Eight young Jewish Montrealers were transported out of their comfort zones into the harsh reality of poverty and disease in rural Ethiopia last month.
The group, aged 18 to 25, spent their winter break volunteering on non-sectarian humanitarian projects of the American Jewish Joint Distribution Committee (JDC), joining 12 Israeli peers from Be’er Sheva/Bnei Shimon in the Negev.
“As we drove to the hotel [from the airport] and gazed out the windows, we all realized that this experience was going to be like no other,” said Tamar Medalssy.
“Poverty struck you in the face,” added Cedric Kessous. “I… wondered how one could live like that… All I could think to myself was ‘where the hell am I?’ But from that, I began to understand real poverty.”
All of the participants describe the trip as having been life-changing.
During the mission, they assisted in the construction of a new schoolhouse, distributed nutritional bars to pregnant women, and helped hand out de-worming medication to children. They also spent time leading sports and educational activities with kids, who were delighted with the school supplies, toys and colouring items they brought along.
“Looking back, my most memorable experiences were the first few days of our trip when we visited the JDC Israel Transit House in Addis [Ababa, the capital], as well as our days in Gondar when we spent time with students at a school built by the JDC, as well as the following day when we helped build another school,” wrote David Toledano, on the blog participants kept on the website of Federation CJA, which organized the trip with the JDC and the Jewish Agency for Israel.
The Transit House is where the Falash Mora, Ethiopian Jews who have converted to Christianity or their descendants, are provided with basic care such as clothing and showers, while they await immigration to Israel.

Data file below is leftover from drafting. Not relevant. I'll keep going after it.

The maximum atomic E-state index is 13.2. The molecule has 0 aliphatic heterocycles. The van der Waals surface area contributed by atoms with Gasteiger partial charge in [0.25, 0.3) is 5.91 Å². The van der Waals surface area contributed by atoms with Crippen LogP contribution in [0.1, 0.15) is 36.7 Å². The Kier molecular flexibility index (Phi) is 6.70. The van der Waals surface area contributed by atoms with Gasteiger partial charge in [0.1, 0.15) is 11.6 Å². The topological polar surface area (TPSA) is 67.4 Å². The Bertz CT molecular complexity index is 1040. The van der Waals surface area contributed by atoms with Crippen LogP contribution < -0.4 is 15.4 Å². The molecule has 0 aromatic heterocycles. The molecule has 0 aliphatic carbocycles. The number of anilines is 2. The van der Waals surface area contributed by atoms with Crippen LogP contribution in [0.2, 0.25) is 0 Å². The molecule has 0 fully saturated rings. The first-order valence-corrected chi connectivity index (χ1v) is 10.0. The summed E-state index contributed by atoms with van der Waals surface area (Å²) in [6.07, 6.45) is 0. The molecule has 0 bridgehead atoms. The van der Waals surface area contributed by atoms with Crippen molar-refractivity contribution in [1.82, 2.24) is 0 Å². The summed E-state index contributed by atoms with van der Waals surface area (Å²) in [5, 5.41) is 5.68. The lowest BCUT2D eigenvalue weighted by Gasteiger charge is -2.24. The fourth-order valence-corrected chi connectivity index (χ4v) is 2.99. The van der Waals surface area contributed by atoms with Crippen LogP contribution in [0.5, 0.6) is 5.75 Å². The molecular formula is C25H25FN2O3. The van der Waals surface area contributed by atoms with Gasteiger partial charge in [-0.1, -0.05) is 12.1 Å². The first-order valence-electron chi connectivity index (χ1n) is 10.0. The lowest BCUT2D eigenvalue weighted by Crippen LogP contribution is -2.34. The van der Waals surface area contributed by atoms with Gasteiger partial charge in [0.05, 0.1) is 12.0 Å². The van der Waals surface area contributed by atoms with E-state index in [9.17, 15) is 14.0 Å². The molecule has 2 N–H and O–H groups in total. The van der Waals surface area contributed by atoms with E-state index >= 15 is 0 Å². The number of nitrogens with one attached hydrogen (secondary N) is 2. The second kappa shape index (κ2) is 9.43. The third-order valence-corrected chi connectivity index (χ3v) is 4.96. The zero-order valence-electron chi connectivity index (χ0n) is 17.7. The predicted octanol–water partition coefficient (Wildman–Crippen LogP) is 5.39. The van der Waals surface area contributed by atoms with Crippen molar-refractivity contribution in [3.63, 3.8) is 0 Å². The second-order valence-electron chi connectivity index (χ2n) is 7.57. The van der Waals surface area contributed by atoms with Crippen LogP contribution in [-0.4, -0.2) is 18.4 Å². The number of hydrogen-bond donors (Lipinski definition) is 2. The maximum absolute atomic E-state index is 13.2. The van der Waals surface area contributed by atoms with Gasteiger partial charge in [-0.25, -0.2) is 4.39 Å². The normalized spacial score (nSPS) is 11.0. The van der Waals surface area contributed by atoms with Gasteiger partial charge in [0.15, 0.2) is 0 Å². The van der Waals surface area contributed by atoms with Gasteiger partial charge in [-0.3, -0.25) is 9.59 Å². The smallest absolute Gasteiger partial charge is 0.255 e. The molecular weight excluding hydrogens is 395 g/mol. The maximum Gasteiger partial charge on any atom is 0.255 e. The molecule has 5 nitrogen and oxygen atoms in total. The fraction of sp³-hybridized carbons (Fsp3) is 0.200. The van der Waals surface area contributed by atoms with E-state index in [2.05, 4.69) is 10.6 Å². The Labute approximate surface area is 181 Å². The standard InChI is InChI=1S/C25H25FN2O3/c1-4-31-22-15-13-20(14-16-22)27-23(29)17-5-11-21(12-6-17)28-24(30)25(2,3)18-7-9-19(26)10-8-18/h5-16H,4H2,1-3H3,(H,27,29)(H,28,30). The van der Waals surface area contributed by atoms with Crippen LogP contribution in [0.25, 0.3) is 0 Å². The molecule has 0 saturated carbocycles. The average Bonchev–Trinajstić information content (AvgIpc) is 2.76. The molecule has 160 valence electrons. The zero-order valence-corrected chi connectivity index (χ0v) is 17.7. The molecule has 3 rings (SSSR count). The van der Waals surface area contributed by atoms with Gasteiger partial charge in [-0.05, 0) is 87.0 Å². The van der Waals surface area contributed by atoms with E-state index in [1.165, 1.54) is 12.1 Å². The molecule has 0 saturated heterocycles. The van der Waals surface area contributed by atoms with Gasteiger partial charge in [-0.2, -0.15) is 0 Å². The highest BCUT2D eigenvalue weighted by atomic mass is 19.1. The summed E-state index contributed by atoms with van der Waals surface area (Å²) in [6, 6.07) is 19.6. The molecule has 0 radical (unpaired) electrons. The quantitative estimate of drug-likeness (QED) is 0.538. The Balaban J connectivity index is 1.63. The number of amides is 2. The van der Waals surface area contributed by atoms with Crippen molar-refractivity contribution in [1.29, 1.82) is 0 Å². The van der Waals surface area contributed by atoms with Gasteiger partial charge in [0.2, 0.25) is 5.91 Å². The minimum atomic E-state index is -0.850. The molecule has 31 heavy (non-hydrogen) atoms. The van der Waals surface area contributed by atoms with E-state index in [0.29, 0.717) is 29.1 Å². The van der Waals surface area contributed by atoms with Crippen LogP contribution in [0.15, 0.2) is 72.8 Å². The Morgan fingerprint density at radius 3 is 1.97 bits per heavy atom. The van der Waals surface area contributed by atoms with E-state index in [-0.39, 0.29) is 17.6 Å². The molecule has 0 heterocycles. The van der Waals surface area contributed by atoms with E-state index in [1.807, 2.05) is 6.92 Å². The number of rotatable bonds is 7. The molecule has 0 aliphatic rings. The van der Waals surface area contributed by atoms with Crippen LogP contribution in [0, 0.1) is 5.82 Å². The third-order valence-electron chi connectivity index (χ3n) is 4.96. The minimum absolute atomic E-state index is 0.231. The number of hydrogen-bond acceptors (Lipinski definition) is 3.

“It was such a nice experience to be with them, interact with them (with Sedaka by my side to translate, of course), play and take pictures of them,” wrote Toledano, an adult volunteer who accompanied the group. “Most of the Ethiopians have never seen a digital camera before so they were so excited and found it amusing to see themselves on the camera’s screen.”
In the villages, the visitors were besieged by children asking for handouts. Toledano was struck, however, by how happy they and the adults seemed despite how little they have.
Another revelation for Toledano was their patience – everyone waited in line calmly for their medication.
The visitors pitched in alongside Ethiopian workers in the job of bricklaying for the new school. The new building will be a vast improvement over the current one, made of wood beams and mud, with no desks or chairs, just the floor to sit on and stones to work on.
The young people were also delighted to meet JDC medical director Dr. Rick Hodes, who has devoted more than 20 years to the care of Ethiopians.
“Now that we are home… it is up to us to follow up our experience with significant efforts to fundraise and to educate our communities on what we have witnessed,” said Toledano.
For Karine Arzoine, an unforgettable moment was attending a coffee ceremony in the village of Lalibela one starlit night around a campfire in the mountains. It was a welcome respite from the five days of working in Gondar and had a magical quality.
Arzoine left Ethiopia inspired by how hard women there must continue to struggle for their rights.
“This trip put a lot of things in perspective for me,” she blogged. “I realize that the life we lead in Canada is not the same for the rest of the world.
“After the poverty and misery of the Ethiopians and having discussions with the Israelis [who were mostly about to enter the army], I realize that it is important to give back to others as much as we receive.”
The other Montreal participants were Laurent Elkrief, Allie Novack, Talia Bensoussan, Elya Chalom and Jordana Bernstein. Federation staff member Elysa Ben Sabbat escorted them.
The participants’ blogs and photos are at www.federationcja.org/ethiopia.